With school starting this week, it’ll be impossible for the kids to indulge in huge amounts of leisure screen time, which makes it a whole lot easier to wean them off their devices (thanks for doing my job, school! I love you!). Plus, while unlimited summer screen time was a win for me, and I’m pretty sure the kids felt is was a win for them, I did still feel a little guilty about it. Then, a week or so ago, we went to the California Academy of Sciences where Lilah said, “I wonder if this guy eats algae.”
“I learned it on Caillou. Fish eat algae, mom.”
So all that screen time was actually, kinda, sorta educational and I got to drink my cocktails in peace? Brilliant.
Sometimes I just sit in my car. I sit there for as long as I can filling my car with minutes of me not being a mom or a chauffeur or a wife or a stay-at-home anything. I sit thinking or not thinking. Breathing so only I can hear it.
Parked in my driveway, I wait to be ready to go into the house. Just before I open the car door, I wonder if I can eke out any more alone time. Maybe I’ve forgotten something “urgent” that requires backing out of the driveway once more before heading into the high-energy together time that awaits me in the house for the rest of the day and on into the evening. Maybe I need to pick up the dry cleaning. Is it ready today or tomorrow? What day is it anyway? Do we need more milk? We always need more milk. Do I have time to go to the vet for more flea medicine? Wait, are they even still open? What time is it? Oh, perfect, they’re already closed. Who closes at 3 p.m. on a Monday anyway?
I sit in my car and check email or Facebook or Twitter or Instagram. I do this throughout the day wherever I am, but alone in my car, I take my time. I scroll through other people’s lives with their smiley, happy pictures and shared links and witty or completely mundane status updates. On a micro level, it seems everyone is “blessed” and had the “best summer ever” and is raising awareness for ALS by pouring icy cold water over their heads. On a macro level, the world is a shit storm of evil. Over a matter of minutes I feel joyous, jealous, big-hearted, anxious and depressed. A friend of mine from high school passed away from ALS some years ago. Even if no one nominates me for the ALS challenge, I decide to write a check anyway.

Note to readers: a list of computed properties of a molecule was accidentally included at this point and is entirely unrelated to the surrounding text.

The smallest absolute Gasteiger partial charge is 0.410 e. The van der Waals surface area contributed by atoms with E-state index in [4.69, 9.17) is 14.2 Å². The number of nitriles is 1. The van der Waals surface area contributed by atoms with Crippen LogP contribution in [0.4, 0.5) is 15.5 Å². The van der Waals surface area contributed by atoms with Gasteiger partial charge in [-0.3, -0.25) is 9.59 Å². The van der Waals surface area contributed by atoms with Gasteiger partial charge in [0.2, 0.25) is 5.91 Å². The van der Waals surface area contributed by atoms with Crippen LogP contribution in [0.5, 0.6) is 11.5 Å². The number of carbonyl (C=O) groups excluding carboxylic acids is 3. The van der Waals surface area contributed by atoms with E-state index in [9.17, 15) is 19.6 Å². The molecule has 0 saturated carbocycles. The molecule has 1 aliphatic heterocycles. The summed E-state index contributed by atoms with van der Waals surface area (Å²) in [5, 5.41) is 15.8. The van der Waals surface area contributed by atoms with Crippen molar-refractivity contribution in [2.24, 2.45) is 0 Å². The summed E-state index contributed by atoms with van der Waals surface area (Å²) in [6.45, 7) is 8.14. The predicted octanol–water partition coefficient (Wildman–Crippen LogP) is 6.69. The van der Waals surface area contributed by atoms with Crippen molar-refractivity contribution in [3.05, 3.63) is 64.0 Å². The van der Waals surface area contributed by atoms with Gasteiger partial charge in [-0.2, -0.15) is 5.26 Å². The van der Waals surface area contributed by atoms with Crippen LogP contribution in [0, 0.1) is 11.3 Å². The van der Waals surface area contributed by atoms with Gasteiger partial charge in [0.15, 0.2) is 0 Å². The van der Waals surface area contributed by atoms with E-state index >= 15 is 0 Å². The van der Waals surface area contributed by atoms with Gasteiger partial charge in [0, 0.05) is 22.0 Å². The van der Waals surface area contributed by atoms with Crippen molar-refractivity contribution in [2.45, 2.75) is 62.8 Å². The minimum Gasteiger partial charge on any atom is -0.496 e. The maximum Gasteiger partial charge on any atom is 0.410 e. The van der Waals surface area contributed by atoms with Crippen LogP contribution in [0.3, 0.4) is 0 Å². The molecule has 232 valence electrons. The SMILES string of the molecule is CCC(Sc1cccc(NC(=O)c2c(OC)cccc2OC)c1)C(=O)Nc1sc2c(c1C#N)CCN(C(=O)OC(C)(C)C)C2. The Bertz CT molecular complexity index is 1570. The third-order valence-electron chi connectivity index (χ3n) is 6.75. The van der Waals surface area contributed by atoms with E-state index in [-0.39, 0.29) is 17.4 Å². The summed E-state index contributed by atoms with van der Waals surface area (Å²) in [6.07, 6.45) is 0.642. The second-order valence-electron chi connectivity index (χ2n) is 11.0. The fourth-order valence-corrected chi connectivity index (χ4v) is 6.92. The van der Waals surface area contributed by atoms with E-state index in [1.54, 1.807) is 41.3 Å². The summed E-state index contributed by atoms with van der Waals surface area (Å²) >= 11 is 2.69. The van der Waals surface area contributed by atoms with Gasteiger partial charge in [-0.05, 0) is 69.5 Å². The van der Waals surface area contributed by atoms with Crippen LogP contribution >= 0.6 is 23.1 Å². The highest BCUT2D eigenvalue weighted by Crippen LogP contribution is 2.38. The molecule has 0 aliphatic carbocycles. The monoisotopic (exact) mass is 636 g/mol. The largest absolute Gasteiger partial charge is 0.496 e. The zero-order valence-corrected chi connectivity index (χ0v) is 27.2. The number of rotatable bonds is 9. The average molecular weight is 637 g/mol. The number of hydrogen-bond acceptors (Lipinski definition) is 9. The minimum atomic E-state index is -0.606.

After I’m done being emotionally chewed up and spit out by social media, I check the digital vehicle messages. How many more miles until I’m out of gas? How many more weeks until I need an oil change? Is the traction control still on? There’s something reassuring about these clear data points. I check how many miles I’ve driven total: 43,621 in three and a half years. Some are road trip miles to Napa and Disneyland and Tahoe, but most of them are carpool miles and grocery store miles and a few girls-night-out-in-the-city miles. Those miles tell the story of my life and the way each day is a spiral that begins in my driveway and circles out and around then back around again the way it came.